The Washington Times - April 15, 2013, 11:25PM

MIAMI — The Washington Nationals arrived in Miami Sunday night feeling better about themselves than their previous three games may have showed. A weekend thrashing at the hands of the Altanta Braves had given them a small taste of early adversity, but they reminded everyone that the season was in its infancy.

They spoke confidently after Sunday’s game and before they took the field on Monday. But the truth was they had to look no further than the opposing dugout to find, at least for one night, the cure to all that ailed them: the Miami Marlins.


The way the Nationals opened the game offensively in a 10-3 blowout, the Marlins hardly stood a chance. 

But once Jordan Zimmermann took the mound, once he set to work on pitching the first nine-inning complete game of his career, the end to the Nationals’ first three-game losing streak of the season became mere formality.

“You know, we don’t live in the past,” said manager Davey Johnson. “We don’t worry too much about things. We take it one day at a time, and this was a perfect example. 

The Nationals pounded out 16 hits on the Marlins’ pitching, chasing starter Wade LeBlanc from the game after just 3 2/3 innings of work. Seven of the nine members of their starting lineup, which included usual bench players Steve Lombardozzi and Tyler Moore, had at least two hits. Ian Desmond led the way with four. 

They hit five doubles, and one home run — the first of the season for Ryan Zimmerman. They pounded the Marlins, inning after inning.

Four runs in the first, and two more in each of the the third, fourth and fifth innings. 

And in the process they made Zimmermann’s job that much easier. 

He went out there with a mission,” Desmond said. “He was pounding the zone, attacking guys and putting trust in us to play defense behind him.”

So he did. For nine full innings Zimmermann did just that. 

Sixty-eight percent of his 103 pitches were strikes, and he allowed just six hits — five of which came in the sixth and seventh innings.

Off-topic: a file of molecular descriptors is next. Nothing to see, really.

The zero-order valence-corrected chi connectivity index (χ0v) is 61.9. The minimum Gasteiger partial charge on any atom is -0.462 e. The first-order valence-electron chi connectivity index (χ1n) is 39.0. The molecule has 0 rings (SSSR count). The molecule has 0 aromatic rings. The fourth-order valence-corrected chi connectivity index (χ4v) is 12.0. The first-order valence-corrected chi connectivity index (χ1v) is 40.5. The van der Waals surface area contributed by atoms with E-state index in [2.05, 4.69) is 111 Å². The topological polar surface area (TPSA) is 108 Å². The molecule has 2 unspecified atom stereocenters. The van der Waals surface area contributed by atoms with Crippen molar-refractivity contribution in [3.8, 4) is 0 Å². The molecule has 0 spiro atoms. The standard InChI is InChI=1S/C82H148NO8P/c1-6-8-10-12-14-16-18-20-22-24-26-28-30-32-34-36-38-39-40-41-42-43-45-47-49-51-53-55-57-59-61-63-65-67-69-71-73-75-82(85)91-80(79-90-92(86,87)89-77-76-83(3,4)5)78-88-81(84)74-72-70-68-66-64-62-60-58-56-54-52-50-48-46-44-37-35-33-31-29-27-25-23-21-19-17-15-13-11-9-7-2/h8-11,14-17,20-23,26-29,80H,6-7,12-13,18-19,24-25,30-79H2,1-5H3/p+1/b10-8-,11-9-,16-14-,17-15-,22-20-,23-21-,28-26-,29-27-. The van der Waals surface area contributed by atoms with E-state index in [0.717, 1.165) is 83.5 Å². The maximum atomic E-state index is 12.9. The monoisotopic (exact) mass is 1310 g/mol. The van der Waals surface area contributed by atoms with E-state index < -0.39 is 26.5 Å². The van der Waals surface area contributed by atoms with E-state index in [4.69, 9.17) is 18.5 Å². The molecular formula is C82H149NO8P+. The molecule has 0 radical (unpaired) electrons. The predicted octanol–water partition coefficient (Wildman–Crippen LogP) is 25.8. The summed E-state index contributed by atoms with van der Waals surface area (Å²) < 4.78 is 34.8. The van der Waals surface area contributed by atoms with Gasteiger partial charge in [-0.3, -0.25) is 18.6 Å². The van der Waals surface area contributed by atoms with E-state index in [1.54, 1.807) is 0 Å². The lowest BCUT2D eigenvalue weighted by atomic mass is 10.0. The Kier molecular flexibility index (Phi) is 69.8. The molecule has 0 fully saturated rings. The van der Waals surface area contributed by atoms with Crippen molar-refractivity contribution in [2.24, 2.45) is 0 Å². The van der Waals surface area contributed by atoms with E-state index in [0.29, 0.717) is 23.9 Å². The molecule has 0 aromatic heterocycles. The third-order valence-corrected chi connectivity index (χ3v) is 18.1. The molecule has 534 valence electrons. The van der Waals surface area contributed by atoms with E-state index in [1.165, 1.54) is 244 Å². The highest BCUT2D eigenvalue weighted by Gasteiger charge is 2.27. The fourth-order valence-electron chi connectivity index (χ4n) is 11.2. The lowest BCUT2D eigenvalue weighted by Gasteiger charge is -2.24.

He needed a mere 48 pitches to get through five innings, and only 61 to make it through six. 

Even after a 23-pitch seventh inning, Zimmermann was at 98 pitches entering the ninth. When he came in from the eighth inning, Johnson approached him and asked how he felt.

“I’m good to go,” Zimmermann told him. “Let’s get this one.”

It took him five pitches to close it out. 

“It means a lot,” Zimmermann said of his first nine-inning complete game, the second complete game of his career. The other came in an eight-inning loss to the Los Angeles Angels in 2011. 

“It means I’m doing my job staying in the ballgame and putting up zeroes. That’s the kind of pitcher I want to be. I want to be a workhorse and someone that can eat up innings and stay out there as long as possible.”

Zimmermann was just the 22nd pitcher in Nationals history to throw a complete game, and only the fourth starter to go nine innings since Johnson took over as manager in June of 2011. 

The hope, of course, is that Johnson will continue to loosen the leash on his starters, most of whom are still young, and they’ll reward that faith with more performances like Zimmermann’s on Monday night. 

I don’t want them to think that their job is done after six, seven innings,” said pitching coach Steve McCatty, who threw nine or more innings 43 times in 161 career starts. “That’s the last thing that I want. They understand, if they keep their pitch count down and their head in the game, they’ve got a good chance to go deeper in the game. 

“That’s the whole idea as a starter. That’s what you do. That’s what you’re supposed to do. So it was really good to watch him do it.”